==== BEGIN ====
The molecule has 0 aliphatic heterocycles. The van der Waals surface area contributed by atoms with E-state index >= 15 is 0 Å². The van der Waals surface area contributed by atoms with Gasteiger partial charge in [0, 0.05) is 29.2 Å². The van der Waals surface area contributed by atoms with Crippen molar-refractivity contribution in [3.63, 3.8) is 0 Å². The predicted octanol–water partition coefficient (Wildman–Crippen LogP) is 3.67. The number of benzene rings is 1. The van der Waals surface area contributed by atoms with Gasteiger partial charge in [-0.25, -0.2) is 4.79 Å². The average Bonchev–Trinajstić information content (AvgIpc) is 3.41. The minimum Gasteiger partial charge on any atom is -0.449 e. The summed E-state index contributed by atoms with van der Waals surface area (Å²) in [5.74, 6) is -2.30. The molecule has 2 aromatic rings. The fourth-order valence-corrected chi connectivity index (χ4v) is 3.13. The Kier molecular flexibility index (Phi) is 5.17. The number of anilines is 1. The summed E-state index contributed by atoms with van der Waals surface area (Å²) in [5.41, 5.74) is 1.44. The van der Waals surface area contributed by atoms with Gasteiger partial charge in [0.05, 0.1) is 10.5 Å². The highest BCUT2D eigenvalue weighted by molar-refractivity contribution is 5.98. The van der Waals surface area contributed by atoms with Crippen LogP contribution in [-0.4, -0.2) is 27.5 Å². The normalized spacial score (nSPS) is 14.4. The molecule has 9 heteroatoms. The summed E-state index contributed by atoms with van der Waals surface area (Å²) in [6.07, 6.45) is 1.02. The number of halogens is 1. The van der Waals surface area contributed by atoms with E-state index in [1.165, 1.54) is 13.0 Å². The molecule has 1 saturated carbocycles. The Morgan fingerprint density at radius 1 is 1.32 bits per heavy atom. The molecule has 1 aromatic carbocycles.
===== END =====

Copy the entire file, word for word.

The molecule has 0 aliphatic heterocycles. The van der Waals surface area contributed by atoms with E-state index >= 15 is 0 Å². The van der Waals surface area contributed by atoms with Gasteiger partial charge in [0, 0.05) is 29.2 Å². The van der Waals surface area contributed by atoms with Crippen molar-refractivity contribution in [3.63, 3.8) is 0 Å². The predicted octanol–water partition coefficient (Wildman–Crippen LogP) is 3.67. The number of benzene rings is 1. The van der Waals surface area contributed by atoms with Gasteiger partial charge in [-0.25, -0.2) is 4.79 Å². The average Bonchev–Trinajstić information content (AvgIpc) is 3.41. The minimum Gasteiger partial charge on any atom is -0.449 e. The summed E-state index contributed by atoms with van der Waals surface area (Å²) in [5.74, 6) is -2.30. The molecule has 2 aromatic rings. The fourth-order valence-corrected chi connectivity index (χ4v) is 3.13. The Kier molecular flexibility index (Phi) is 5.17. The number of anilines is 1. The summed E-state index contributed by atoms with van der Waals surface area (Å²) in [5.41, 5.74) is 1.44. The van der Waals surface area contributed by atoms with Gasteiger partial charge in [0.05, 0.1) is 10.5 Å². The highest BCUT2D eigenvalue weighted by molar-refractivity contribution is 5.98. The van der Waals surface area contributed by atoms with Crippen LogP contribution in [-0.4, -0.2) is 27.5 Å². The normalized spacial score (nSPS) is 14.4. The molecule has 9 heteroatoms. The summed E-state index contributed by atoms with van der Waals surface area (Å²) in [6.07, 6.45) is 1.02. The number of halogens is 1. The van der Waals surface area contributed by atoms with E-state index in [1.165, 1.54) is 13.0 Å². The molecule has 1 saturated carbocycles. The Morgan fingerprint density at radius 1 is 1.32 bits per heavy atom. The molecule has 1 aromatic carbocycles.